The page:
Shelter secures Gissing pub’s survival

A long-running saga over a south Norfolk pub's smoking shelter was resolved after proposals were approved that aim to secure the future of an historic inn.

Councillors ruled that the preservation of a 'vital community asset' outweighed concerns about the noise impact of a new structure outside the Crown at Gissing.

The approval of a timber-framed smoking shelter comes more than two years after South Norfolk councillors rejected proposals by the owner to keep a marquee at the 18th century inn, which had been put up without planning consent.

Landlord Kevin Greenacre, who has permission to keep the makeshift shelter at the drinking establishment, in Lower Street, until January 15, was granted plans for a new building on Tuesday, despite objections from the district council's planning officers that the scheme posed an 'unacceptable' impact on the listed pub and the village's conservation area.

Councillors gave the go-ahead on condition that the applicant improves the design of the replacement shelter. Supporters say that the pub would struggle to survive without a smoking shelter, but objectors say that a permanent structure will continue to cause noise problems for neighbours.

Alan Cole, a resident of the next door Crown Cottage, said: 'We have a noise problem. I recorded 640 hours of disturbance in one year and a new structure will not alter that at all. We just want it removed.'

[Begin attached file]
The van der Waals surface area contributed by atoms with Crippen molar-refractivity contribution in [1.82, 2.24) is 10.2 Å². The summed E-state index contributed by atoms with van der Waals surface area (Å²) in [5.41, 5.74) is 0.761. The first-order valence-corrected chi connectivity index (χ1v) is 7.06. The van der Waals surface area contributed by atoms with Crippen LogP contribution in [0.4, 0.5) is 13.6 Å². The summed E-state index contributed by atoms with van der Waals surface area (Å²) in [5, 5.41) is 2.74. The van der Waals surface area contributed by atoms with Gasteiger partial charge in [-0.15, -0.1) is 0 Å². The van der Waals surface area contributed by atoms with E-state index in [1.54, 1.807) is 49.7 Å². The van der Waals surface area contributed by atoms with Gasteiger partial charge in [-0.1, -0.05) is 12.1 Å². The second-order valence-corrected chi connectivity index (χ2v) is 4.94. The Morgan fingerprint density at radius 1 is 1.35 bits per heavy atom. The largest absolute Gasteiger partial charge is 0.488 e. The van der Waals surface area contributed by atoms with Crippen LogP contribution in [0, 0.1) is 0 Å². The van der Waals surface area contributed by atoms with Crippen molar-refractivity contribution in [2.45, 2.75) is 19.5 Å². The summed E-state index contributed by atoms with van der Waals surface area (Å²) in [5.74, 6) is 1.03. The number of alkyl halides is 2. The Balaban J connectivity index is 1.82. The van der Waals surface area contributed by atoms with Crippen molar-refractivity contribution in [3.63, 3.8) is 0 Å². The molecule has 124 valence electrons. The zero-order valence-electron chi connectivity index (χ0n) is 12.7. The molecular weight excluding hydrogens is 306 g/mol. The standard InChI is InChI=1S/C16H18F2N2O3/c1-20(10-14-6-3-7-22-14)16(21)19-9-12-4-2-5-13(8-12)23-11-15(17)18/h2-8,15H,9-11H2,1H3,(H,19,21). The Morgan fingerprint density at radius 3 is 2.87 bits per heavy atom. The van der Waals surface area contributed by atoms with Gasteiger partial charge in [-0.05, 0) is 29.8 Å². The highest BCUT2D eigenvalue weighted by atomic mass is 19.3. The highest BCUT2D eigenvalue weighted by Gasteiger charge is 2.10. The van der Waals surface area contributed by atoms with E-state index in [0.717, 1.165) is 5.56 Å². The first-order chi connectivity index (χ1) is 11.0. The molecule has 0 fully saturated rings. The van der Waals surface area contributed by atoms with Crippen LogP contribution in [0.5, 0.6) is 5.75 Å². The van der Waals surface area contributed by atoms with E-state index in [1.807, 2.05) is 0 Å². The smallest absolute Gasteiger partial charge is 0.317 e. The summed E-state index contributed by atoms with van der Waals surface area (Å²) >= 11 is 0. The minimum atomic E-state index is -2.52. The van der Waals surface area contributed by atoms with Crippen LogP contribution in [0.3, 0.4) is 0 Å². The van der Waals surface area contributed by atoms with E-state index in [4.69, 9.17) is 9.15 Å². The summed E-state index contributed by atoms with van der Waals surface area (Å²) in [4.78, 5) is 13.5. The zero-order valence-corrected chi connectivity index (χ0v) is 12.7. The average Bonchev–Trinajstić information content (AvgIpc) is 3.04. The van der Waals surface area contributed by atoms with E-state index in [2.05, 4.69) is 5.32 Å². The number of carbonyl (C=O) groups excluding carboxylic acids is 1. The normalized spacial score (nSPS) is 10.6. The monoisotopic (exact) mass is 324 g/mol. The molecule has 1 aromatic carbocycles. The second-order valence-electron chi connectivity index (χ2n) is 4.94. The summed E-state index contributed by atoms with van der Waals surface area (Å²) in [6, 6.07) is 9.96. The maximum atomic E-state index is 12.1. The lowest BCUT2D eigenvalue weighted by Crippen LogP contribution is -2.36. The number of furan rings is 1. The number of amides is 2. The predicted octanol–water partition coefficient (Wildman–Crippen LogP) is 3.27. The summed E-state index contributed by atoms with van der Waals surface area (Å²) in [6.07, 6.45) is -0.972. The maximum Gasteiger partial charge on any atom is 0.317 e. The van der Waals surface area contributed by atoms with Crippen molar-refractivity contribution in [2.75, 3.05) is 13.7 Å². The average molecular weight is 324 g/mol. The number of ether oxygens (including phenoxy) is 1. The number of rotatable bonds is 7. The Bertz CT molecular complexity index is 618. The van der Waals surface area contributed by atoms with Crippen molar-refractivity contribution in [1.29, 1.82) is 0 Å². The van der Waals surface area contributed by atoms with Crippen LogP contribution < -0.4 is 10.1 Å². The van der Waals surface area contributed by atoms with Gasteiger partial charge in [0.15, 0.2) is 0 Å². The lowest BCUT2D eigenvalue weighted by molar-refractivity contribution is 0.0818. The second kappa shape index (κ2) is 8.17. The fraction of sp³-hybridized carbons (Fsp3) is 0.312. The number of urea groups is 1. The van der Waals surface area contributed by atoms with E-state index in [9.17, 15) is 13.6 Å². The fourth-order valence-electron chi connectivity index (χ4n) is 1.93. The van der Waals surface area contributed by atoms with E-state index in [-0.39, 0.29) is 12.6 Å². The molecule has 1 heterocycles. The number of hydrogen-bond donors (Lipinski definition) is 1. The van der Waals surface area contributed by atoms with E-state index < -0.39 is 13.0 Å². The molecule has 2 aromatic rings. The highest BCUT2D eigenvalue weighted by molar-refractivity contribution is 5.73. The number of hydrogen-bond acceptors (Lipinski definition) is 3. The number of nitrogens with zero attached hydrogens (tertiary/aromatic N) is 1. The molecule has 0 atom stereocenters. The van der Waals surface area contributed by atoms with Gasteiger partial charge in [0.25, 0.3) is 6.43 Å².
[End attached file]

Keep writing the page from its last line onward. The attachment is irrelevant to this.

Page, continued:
But David Timpson, agent for the Crown Inn, said it would be impossible to move the shelter to the side of the pub and environmental health officers decided not to take action last January after monitoring noise levels.

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Members voted in favour of the shelter as long as the applicant designs a more 'cartshed-style' structure with a pantiled roof.

Local member Keith Weeks said the district council had received national praise for the way it was helping struggling pubs and it would be 'absolutely catastrophic' if the inn was to close because a smoking shelter was not allowed.

Jim Philip, chairman of Gissing Parish Council, said that the smoking shelter was necessary for the short to medium-term survival of the pub as a 'commercial viability and socially valuable amenity.'

Bev Spratt added: 'We want to keep businesses in this community and not lose them. It is in the heart of Gissing and is absolutely essential.'